Entities intensify fight against male violence during confinement

Share on Facebook Share on Twitter Select sharing service
Carlos Faneca
  • Violence during confinement is worse than in other similar moments of the year such as holidays.
    Violence during confinement is worse than in other similar moments of the year such as holidays. Source: Pixabay.
  • Wall against male violence.
    Wall against male violence. . Source: Archive.
  • Gender-based violence course
    Gender-based violence course. Source: Pixabay.

The situation of women who suffer from male violence worsens during the state of alarm. For this reason, the Catalan Institute of Women and the entities reinforce the resources for victim attention programs.

Stopping the coronavirus is not easy, as one can see from the fact that the state of alarm is being lengthened. The organisations urge the citizenship to continue the confinement and stay home to prevent virus propagation. Although, women who suffer from male violence do not feel safe at home. Whose fault is that? Another virus that we need to eradicate: sexism.

The situation of women who suffer from male violence worsens during confinement. The Catalan Institute of Women (ICD, from its Catalan initials), expects an increase of this type of domestic violence. "The victim is more isolated than usual and the aggressor thinks that he can exercise more power over her", says Laura Martínez, president of the ICD.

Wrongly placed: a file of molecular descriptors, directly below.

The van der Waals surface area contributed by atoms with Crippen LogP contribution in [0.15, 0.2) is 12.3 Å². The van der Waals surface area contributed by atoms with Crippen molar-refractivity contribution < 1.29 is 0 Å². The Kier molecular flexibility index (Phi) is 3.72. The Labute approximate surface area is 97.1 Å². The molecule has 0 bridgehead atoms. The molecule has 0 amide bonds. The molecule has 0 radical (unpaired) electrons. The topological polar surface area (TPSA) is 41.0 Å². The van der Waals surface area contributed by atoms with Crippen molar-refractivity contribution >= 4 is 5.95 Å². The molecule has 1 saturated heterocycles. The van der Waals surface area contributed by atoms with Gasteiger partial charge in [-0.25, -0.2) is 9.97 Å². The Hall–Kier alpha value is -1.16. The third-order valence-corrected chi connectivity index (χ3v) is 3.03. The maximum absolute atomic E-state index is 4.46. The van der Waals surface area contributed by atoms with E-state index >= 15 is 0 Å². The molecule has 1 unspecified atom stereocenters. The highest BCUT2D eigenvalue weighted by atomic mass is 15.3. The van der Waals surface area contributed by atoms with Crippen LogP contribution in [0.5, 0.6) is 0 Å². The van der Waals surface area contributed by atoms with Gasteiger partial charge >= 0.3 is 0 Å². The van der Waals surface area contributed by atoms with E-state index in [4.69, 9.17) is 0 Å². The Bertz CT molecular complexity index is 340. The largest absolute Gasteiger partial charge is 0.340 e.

Remei Sáez, director of the Unitary Platform against gender-based violence agrees that confinement is a "very serious situation" for women who live with their aggressors. Sáez says that "women must know that they are not alone, that all resources are maintained and that entities continue to work".

In fact, according to organisations, violence during confinement is worse than in other moments of the year where more situations of abuse are registered, such as summer or winter holidays. All these are moments in which the hours of cohabitation at home are increased.

According to the ICD, during the last two weeks the daily mean of calls to the victim support line, the 900 900 120, has increased. Before the coronavirus crisis, the average was 25 calls. Since the proclaiming of the state of alarm, between the 16th and the 24th of March, the service has attended more than 296 calls, which represents a daily mean of 38 calls. The calls increased 34% compared to the calls made in January and February.

"We know that the calls from women who suffer from male violence have increased and that 676 women and 70 children are confined with the aggressor", says Sáez. In addition to these cases, some older women live the situation in silence and whose "circumstances have undoubtedly worsened", adds Sáez.

According to, since the Royal Decree-Law to activate the state of alarm was published at the BOE on 14th March, two murders due to male violence have already been registered. The first one, an intimate femicide of a 35-year-old woman from Almassora (Castellón), murdered by her partner in front of their two children and a family femicide of a 74-year-old woman from Soraluze (Guipúzcoa) murdered by her son.

Two murders of women in Huelva and León are also being investigated.

Increased violence

The Women's Association Ca l'Aurèlia helps women who have suffered from male violence to emerge from these situations, providing psychological and legal support until they are fully recovered. Sílvia Bautista, the coordinator of the organisation, assures that confinement causes an escalation of violence, meaning more daily argues or even physical abuse.